NEW YORK, NY— A new report by the national public policy organization Demos reveals prevalent business practices in the retail sector such as low pay, erratic scheduling and scarcity of basic benefits are keeping millions of hard-working women and families near poverty.
Because the retail sector is one of the top industries employing women, and projected to add the most jobs in the next decade, Retail’s Choice: How Raising Wages and Improving Schedules for Women in the Retail Industry Would Benefit America aims to shift a crucial debate around gender inequities in the workforce that often focuses solely on female executives to the women holding the lowest paid positions in the most common occupation in America – retail salesperson. The study underscores the significant social and financial costs of the pay gap for workers in retail, estimating wage losses of $40.8 billion annually for women, who not only bear the brunt of the low-wage trend, but still assume much more family care-giving responsibilities than their male counterparts.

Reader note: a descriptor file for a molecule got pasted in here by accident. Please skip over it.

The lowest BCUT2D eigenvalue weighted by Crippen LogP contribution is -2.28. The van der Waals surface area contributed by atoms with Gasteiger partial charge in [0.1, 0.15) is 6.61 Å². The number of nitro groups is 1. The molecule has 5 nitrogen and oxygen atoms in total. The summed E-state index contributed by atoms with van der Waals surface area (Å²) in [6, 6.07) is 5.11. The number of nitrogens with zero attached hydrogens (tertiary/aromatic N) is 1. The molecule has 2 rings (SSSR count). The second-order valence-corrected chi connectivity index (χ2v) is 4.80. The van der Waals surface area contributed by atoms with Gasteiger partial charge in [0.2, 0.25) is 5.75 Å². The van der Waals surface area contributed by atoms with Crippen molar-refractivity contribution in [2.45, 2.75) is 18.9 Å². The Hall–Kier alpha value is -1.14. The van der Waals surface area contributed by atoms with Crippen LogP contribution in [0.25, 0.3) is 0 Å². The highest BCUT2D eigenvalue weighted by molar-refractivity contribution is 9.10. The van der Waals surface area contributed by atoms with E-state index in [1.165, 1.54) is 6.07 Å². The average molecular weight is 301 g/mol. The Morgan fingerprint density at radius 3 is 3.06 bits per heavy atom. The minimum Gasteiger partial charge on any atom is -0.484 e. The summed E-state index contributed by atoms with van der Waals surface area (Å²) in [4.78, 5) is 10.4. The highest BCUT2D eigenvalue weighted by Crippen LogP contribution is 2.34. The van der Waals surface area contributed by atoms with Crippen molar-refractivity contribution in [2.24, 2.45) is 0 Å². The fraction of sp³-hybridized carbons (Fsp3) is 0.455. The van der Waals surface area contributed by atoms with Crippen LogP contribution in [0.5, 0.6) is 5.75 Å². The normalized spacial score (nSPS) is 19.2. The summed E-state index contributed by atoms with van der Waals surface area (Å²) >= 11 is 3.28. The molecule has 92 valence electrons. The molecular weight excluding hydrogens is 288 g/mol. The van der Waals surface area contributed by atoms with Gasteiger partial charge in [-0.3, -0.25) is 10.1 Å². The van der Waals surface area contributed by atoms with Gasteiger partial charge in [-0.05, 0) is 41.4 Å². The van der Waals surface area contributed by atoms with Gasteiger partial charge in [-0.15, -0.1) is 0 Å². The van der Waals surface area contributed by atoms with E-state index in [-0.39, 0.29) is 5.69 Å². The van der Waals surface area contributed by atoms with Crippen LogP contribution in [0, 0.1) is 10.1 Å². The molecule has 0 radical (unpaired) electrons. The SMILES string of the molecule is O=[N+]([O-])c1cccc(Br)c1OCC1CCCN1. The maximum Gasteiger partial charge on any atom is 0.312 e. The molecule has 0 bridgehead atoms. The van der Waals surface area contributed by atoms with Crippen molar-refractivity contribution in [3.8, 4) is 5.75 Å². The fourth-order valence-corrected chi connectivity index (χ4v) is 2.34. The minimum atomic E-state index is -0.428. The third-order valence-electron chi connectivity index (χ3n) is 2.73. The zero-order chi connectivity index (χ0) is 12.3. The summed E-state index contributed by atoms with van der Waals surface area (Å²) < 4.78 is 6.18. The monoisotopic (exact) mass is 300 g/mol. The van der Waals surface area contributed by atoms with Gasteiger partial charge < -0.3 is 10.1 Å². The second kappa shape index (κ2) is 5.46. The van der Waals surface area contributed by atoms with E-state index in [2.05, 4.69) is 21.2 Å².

“ The nation's large retailers are in a position to improve the lives of millions of America's working women and their families – boosting the national economy and creating jobs while also advancing their own outlook for sales growth,” said Amy Traub, Demos Senior Policy Analyst and report author. “Our research shows how improving scheduling, giving workers the hours they need and raising pay to the modest level of $25,000 a year for full-time work can help women succeed."
Key findings from the report include:
Building on Demos’ previous study, Retail’s Hidden Potential: How Raising Wages Would Benefit Workers, the Industry and the Overall Economy, this latest report not only illustrates how major retailers can afford better wages and improved scheduling, but also projects a $381 billion loss in cumulative wages and an additional 100,000 women joining the ranks of retail’s working poor should present trends continue.